"Life is like virginity. One prick can take it away"
Regards Charles
Reply to
Chilla
Yeah, that's a bit dark alright.
A friend of mine in high school coined this daffy definition: "Virgin: A bubble on the stream of life. One prick and it's gone forever."
But this is supposed to be a family program. :)
Reply to
John Husvar
Cool. :)
My friend sez- "the ugly ones are the good ones"
Which steel is it again?
Maybe no tempering necessary if is, or acts like, a medium carbon steel like 4340.
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Drawing at 212F for half and hour can increase the strength and the hardness -both- depending on which steel. BTDT with 1095. :)
Notice how 500F (for and hour) which produces dark straw is weaker?
JH's "dark straw" is, of course, done in seconds.
I don't know what the resulting difference is! :/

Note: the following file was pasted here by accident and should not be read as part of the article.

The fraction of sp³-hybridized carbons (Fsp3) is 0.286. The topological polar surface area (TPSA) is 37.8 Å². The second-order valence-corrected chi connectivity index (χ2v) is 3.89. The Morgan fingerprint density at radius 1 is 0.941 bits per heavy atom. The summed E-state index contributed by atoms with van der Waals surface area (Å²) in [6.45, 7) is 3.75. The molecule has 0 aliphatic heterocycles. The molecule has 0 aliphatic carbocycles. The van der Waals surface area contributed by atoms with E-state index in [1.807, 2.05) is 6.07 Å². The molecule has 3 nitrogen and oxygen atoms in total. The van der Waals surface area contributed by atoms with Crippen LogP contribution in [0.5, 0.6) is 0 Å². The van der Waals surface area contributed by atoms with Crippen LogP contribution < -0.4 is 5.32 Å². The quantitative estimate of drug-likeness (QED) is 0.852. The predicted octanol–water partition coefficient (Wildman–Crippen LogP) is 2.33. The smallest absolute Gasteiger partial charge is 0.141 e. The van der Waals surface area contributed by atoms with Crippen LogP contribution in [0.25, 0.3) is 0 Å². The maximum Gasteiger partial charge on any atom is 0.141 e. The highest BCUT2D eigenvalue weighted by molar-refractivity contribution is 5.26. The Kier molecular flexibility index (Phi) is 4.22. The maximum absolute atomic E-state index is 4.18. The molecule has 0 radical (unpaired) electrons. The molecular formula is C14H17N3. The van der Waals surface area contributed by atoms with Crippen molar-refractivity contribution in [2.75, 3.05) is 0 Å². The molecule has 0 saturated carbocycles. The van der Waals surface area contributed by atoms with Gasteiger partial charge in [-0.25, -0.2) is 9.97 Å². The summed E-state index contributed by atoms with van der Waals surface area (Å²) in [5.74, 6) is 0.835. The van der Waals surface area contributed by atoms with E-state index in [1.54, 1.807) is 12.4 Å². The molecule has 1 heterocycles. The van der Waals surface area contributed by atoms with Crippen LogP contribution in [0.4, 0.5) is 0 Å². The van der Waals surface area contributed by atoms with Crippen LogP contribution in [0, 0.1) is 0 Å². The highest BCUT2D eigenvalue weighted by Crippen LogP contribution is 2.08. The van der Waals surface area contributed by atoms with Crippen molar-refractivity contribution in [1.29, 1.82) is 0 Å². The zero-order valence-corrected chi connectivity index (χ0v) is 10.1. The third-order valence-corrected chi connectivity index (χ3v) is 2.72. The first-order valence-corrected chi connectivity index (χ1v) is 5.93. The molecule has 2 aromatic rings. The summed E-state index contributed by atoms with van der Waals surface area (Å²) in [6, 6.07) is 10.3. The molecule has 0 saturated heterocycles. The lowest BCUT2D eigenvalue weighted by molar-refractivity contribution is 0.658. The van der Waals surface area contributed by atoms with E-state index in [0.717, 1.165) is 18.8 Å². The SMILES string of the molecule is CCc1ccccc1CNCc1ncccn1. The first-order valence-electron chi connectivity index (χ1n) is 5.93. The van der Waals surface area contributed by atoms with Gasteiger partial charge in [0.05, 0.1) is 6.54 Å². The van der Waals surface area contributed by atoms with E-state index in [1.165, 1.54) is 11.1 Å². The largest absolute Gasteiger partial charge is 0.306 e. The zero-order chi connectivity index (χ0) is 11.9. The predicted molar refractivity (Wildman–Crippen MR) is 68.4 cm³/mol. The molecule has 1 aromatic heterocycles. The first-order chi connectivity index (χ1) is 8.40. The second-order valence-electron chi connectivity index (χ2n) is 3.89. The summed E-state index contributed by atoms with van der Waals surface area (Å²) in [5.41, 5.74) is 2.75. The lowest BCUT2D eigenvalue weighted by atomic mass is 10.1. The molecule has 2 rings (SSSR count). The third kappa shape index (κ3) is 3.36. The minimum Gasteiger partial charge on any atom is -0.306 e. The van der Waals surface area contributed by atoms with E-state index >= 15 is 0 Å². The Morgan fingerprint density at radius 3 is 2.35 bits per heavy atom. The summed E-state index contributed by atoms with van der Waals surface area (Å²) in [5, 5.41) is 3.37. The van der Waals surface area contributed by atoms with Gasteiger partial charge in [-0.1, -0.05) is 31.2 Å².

Industry doesn't use "skilled methods" like that, so I have no information on the results. :/
Anybody got any information on that?
Alvin in AZ
Reply to
alvinj
Got somewhere you could post some photos?
Reply to
Australopithecus scobis
The tools were going to be made from 5160, but I had some old files laying around so it's either O1 or W2. It's definitely red short, so my best guess is that it's probably O1.
Regards Charles
Reply to
Chilla
I manage several Yahoo! lists so I could post them there. However I have been asked many times... "Where's your website? I wanna see your stuff!".
Okay I'll make one tonight.
Regards Charles
Reply to
Chilla
After spark testing close to 100 files (not including rasps) I've never seen one that looked even close to O1.
If you got that "hot short" part right (I don't doubt you) then it might have some Cr or V in it?
If it weren't so expensive (how much is postage to Oz?) I'd send you some "known samples". It's easy as anything when you got known samples to compare sparks to.